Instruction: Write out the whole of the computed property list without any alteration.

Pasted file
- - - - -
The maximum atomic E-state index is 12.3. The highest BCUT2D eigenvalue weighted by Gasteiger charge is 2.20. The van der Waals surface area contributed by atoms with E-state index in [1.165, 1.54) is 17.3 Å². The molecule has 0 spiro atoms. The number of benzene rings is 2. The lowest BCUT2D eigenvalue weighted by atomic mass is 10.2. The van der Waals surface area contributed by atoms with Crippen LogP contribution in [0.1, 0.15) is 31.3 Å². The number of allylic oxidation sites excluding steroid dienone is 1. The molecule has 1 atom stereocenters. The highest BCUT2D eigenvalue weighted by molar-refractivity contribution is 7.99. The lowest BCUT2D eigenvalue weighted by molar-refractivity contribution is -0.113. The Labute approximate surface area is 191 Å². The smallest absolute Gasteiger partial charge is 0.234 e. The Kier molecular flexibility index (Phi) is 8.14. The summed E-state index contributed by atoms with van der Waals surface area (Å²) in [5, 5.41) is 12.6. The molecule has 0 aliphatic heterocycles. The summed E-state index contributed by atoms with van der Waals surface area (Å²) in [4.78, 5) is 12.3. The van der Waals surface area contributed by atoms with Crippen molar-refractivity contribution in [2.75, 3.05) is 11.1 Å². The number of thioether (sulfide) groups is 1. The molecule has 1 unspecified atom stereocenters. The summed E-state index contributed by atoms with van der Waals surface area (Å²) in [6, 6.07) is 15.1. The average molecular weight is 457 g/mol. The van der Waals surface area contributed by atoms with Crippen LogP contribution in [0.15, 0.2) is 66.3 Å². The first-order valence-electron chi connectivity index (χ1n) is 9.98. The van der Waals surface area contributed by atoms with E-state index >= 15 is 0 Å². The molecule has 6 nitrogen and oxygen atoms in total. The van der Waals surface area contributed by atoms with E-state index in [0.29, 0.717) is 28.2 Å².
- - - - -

The maximum atomic E-state index is 12.3. The highest BCUT2D eigenvalue weighted by Gasteiger charge is 2.20. The van der Waals surface area contributed by atoms with E-state index in [1.165, 1.54) is 17.3 Å². The molecule has 0 spiro atoms. The number of benzene rings is 2. The lowest BCUT2D eigenvalue weighted by atomic mass is 10.2. The van der Waals surface area contributed by atoms with Crippen LogP contribution in [0.1, 0.15) is 31.3 Å². The number of allylic oxidation sites excluding steroid dienone is 1. The molecule has 1 atom stereocenters. The highest BCUT2D eigenvalue weighted by molar-refractivity contribution is 7.99. The lowest BCUT2D eigenvalue weighted by molar-refractivity contribution is -0.113. The Labute approximate surface area is 191 Å². The smallest absolute Gasteiger partial charge is 0.234 e. The Kier molecular flexibility index (Phi) is 8.14. The summed E-state index contributed by atoms with van der Waals surface area (Å²) in [5, 5.41) is 12.6. The molecule has 0 aliphatic heterocycles. The summed E-state index contributed by atoms with van der Waals surface area (Å²) in [4.78, 5) is 12.3. The van der Waals surface area contributed by atoms with Crippen molar-refractivity contribution in [2.75, 3.05) is 11.1 Å². The number of thioether (sulfide) groups is 1. The molecule has 1 unspecified atom stereocenters. The summed E-state index contributed by atoms with van der Waals surface area (Å²) in [6, 6.07) is 15.1. The average molecular weight is 457 g/mol. The van der Waals surface area contributed by atoms with Crippen LogP contribution in [0.15, 0.2) is 66.3 Å². The first-order valence-electron chi connectivity index (χ1n) is 9.98. The van der Waals surface area contributed by atoms with E-state index >= 15 is 0 Å². The molecule has 6 nitrogen and oxygen atoms in total. The van der Waals surface area contributed by atoms with E-state index in [0.29, 0.717) is 28.2 Å².